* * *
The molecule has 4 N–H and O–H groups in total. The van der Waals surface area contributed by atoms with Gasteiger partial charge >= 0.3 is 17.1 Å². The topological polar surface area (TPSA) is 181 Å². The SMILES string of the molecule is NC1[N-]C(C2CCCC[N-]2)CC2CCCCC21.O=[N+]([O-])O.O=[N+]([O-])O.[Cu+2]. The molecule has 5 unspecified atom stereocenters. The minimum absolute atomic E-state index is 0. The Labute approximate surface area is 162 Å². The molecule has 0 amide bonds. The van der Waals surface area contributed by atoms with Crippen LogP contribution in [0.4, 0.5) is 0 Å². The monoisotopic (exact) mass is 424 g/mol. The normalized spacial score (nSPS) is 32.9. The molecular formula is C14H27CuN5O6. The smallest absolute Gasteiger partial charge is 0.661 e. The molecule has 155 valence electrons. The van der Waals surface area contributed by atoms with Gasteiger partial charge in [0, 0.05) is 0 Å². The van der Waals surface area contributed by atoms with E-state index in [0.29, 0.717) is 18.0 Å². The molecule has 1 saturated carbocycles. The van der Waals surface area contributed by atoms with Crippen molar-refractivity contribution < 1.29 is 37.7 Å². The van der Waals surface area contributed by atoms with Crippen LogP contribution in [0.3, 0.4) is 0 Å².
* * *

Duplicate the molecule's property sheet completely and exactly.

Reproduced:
The molecule has 4 N–H and O–H groups in total. The van der Waals surface area contributed by atoms with Gasteiger partial charge >= 0.3 is 17.1 Å². The topological polar surface area (TPSA) is 181 Å². The SMILES string of the molecule is NC1[N-]C(C2CCCC[N-]2)CC2CCCCC21.O=[N+]([O-])O.O=[N+]([O-])O.[Cu+2]. The molecule has 5 unspecified atom stereocenters. The minimum absolute atomic E-state index is 0. The Labute approximate surface area is 162 Å². The molecule has 0 amide bonds. The van der Waals surface area contributed by atoms with Crippen LogP contribution in [0.4, 0.5) is 0 Å². The monoisotopic (exact) mass is 424 g/mol. The normalized spacial score (nSPS) is 32.9. The molecular formula is C14H27CuN5O6. The smallest absolute Gasteiger partial charge is 0.661 e. The molecule has 155 valence electrons. The van der Waals surface area contributed by atoms with Gasteiger partial charge in [0, 0.05) is 0 Å². The van der Waals surface area contributed by atoms with E-state index in [0.29, 0.717) is 18.0 Å². The molecule has 1 saturated carbocycles. The van der Waals surface area contributed by atoms with Crippen molar-refractivity contribution < 1.29 is 37.7 Å². The van der Waals surface area contributed by atoms with Crippen LogP contribution in [0.3, 0.4) is 0 Å².